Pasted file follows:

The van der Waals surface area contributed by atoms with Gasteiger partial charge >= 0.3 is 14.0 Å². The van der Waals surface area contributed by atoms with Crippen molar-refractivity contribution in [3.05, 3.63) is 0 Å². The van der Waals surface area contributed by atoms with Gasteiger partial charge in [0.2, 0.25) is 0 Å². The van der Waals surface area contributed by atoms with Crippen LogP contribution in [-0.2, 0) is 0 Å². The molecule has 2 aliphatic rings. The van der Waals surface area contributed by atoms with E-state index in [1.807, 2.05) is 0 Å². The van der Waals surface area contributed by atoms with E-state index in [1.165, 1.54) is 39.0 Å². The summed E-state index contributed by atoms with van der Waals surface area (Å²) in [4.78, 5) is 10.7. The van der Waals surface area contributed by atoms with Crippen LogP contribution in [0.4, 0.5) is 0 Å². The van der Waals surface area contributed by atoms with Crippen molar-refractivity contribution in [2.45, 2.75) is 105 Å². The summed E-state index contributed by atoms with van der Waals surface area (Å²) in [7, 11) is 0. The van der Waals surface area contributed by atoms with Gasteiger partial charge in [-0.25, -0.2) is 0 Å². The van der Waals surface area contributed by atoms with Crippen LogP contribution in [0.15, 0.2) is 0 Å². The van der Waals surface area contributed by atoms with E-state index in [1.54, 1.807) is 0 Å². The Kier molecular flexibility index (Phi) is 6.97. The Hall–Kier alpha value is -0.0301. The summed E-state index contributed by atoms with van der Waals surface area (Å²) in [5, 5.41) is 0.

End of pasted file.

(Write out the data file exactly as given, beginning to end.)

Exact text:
The van der Waals surface area contributed by atoms with Gasteiger partial charge >= 0.3 is 14.0 Å². The van der Waals surface area contributed by atoms with Crippen molar-refractivity contribution in [3.05, 3.63) is 0 Å². The van der Waals surface area contributed by atoms with Gasteiger partial charge in [0.2, 0.25) is 0 Å². The van der Waals surface area contributed by atoms with Crippen LogP contribution in [-0.2, 0) is 0 Å². The molecule has 2 aliphatic rings. The van der Waals surface area contributed by atoms with E-state index in [1.807, 2.05) is 0 Å². The van der Waals surface area contributed by atoms with E-state index in [1.165, 1.54) is 39.0 Å². The summed E-state index contributed by atoms with van der Waals surface area (Å²) in [4.78, 5) is 10.7. The van der Waals surface area contributed by atoms with Crippen LogP contribution in [0.4, 0.5) is 0 Å². The van der Waals surface area contributed by atoms with Crippen molar-refractivity contribution in [2.45, 2.75) is 105 Å². The summed E-state index contributed by atoms with van der Waals surface area (Å²) in [7, 11) is 0. The van der Waals surface area contributed by atoms with Gasteiger partial charge in [-0.25, -0.2) is 0 Å². The van der Waals surface area contributed by atoms with Crippen LogP contribution in [0.15, 0.2) is 0 Å². The van der Waals surface area contributed by atoms with E-state index in [1.54, 1.807) is 0 Å². The Kier molecular flexibility index (Phi) is 6.97. The Hall–Kier alpha value is -0.0301. The summed E-state index contributed by atoms with van der Waals surface area (Å²) in [5, 5.41) is 0.